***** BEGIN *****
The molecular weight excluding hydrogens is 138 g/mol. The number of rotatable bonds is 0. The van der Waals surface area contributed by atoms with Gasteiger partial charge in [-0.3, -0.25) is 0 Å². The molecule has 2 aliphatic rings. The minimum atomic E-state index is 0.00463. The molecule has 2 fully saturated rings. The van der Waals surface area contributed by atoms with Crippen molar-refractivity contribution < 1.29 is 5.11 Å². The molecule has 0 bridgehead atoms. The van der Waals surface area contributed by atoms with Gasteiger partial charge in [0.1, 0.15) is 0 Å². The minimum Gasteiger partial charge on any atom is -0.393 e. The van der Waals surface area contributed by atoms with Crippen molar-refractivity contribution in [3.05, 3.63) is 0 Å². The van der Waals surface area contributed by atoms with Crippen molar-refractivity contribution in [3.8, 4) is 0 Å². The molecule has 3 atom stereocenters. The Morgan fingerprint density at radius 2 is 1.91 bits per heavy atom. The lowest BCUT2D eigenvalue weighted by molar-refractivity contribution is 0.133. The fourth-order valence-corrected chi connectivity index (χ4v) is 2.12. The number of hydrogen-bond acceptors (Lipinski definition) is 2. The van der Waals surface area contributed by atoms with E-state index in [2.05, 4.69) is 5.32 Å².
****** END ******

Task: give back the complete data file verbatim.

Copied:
The molecular weight excluding hydrogens is 138 g/mol. The number of rotatable bonds is 0. The van der Waals surface area contributed by atoms with Gasteiger partial charge in [-0.3, -0.25) is 0 Å². The molecule has 2 aliphatic rings. The minimum atomic E-state index is 0.00463. The molecule has 2 fully saturated rings. The van der Waals surface area contributed by atoms with Crippen molar-refractivity contribution < 1.29 is 5.11 Å². The molecule has 0 bridgehead atoms. The van der Waals surface area contributed by atoms with Gasteiger partial charge in [0.1, 0.15) is 0 Å². The minimum Gasteiger partial charge on any atom is -0.393 e. The van der Waals surface area contributed by atoms with Crippen molar-refractivity contribution in [3.05, 3.63) is 0 Å². The van der Waals surface area contributed by atoms with Crippen molar-refractivity contribution in [3.8, 4) is 0 Å². The molecule has 3 atom stereocenters. The Morgan fingerprint density at radius 2 is 1.91 bits per heavy atom. The lowest BCUT2D eigenvalue weighted by molar-refractivity contribution is 0.133. The fourth-order valence-corrected chi connectivity index (χ4v) is 2.12. The number of hydrogen-bond acceptors (Lipinski definition) is 2. The van der Waals surface area contributed by atoms with E-state index in [2.05, 4.69) is 5.32 Å².